Graham Nash deserves a lot of credit not only for spending a zillion hours getting Crosby and Stills to do box sets like his own, of their individual best tunes, but for being the real cattle prod behind this effort as well. Kudos to Rhino Records as well for making it possible. One of the things that makes this music vital and alive was that it was not just music, it was that unique alchemy of social commentary, counter culture, anti-war propaganda, and music. Very little of music today has that sort of political or social significance. It is just ear candy, not the outcry of the soul against the injustices and evils of the world or the real celebration of community and values worth preserving, such as love, joy, peace, and family.
Nash no doubt realized that the four disk extravaganza would not be everyone’s cup of tea, and so there is also the Starbucks special one disk version of highlights as well, which may be where one wants to start. Unfortunately, that disk doesn’t have some of the real unexpected gems that are on the full set alone. The real revelation on these four disks is how Neil Young’s then new songs sounded with CS N as the backup band! Neil would have been better served to have those extra voices on many of his earlier records, than to do them with Crazy Horse. Those boys could not sing like CS and N. It is also great to see the guitar interplay between Young and Stills, revisiting the best of their years together in Buffalo Springfield and to hear the celestial harmonies of Nash and Crosby together again.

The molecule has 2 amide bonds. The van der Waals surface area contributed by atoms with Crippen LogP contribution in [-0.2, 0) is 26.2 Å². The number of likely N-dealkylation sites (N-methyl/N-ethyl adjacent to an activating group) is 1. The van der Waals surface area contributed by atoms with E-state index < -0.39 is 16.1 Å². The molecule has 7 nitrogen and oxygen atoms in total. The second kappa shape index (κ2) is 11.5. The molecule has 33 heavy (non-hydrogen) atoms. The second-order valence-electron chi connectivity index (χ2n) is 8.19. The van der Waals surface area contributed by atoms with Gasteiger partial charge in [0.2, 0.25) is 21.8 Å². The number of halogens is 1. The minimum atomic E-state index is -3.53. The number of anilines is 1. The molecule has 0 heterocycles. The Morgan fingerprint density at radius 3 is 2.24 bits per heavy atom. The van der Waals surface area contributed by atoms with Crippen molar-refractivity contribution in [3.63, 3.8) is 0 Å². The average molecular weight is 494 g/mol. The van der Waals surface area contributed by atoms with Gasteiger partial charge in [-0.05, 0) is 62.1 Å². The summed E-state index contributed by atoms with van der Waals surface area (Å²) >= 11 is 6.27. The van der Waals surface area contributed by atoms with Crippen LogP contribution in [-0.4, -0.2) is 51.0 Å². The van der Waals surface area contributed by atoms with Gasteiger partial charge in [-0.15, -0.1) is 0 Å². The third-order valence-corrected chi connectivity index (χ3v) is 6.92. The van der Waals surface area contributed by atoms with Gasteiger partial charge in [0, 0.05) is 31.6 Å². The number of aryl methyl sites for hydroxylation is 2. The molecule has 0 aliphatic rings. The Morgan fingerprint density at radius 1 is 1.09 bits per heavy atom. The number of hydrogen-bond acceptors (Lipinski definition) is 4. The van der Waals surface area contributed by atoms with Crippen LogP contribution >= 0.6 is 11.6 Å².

When we look back at the 60s and 70s counter culture, which was replaced by the disco and then synthesizer era with less and less social significance, there is still much to ponder. Why indeed have our young people simply gone off to war in droves to Iraq and Afghanistan in the last fifteen years, only to come home crippled, maimed, dead or disappointed, because neither of those wars has or will produce the intended outcome, indeed neither of those wars was really won? It is ironic that the movie Charlie Wilson’s War shows very well what the reaction in the 70s was to getting involved in Afghanistan. Very different from the reaction in the 21rst century.
America, to a real extent, has lost is soul, its moral compass, its real concern for peacemaking and justice, not least because of the numbing effect of fighting a whole series of wars in my lifetime which do not qualify as just wars, or wars undertaken according to the Geneva Conventions or even declared wars. None of them.
Why do I mention this in a review of CSNY 1974, because so many of their songs from Chicago to Ohio were precisely about the moral dilemmas of fighting such wars. It’s good to hear them again sing with passion about some of the things that truly matter, things we should ‘teach our children well’ so they can avoid ‘their parent’s hell’.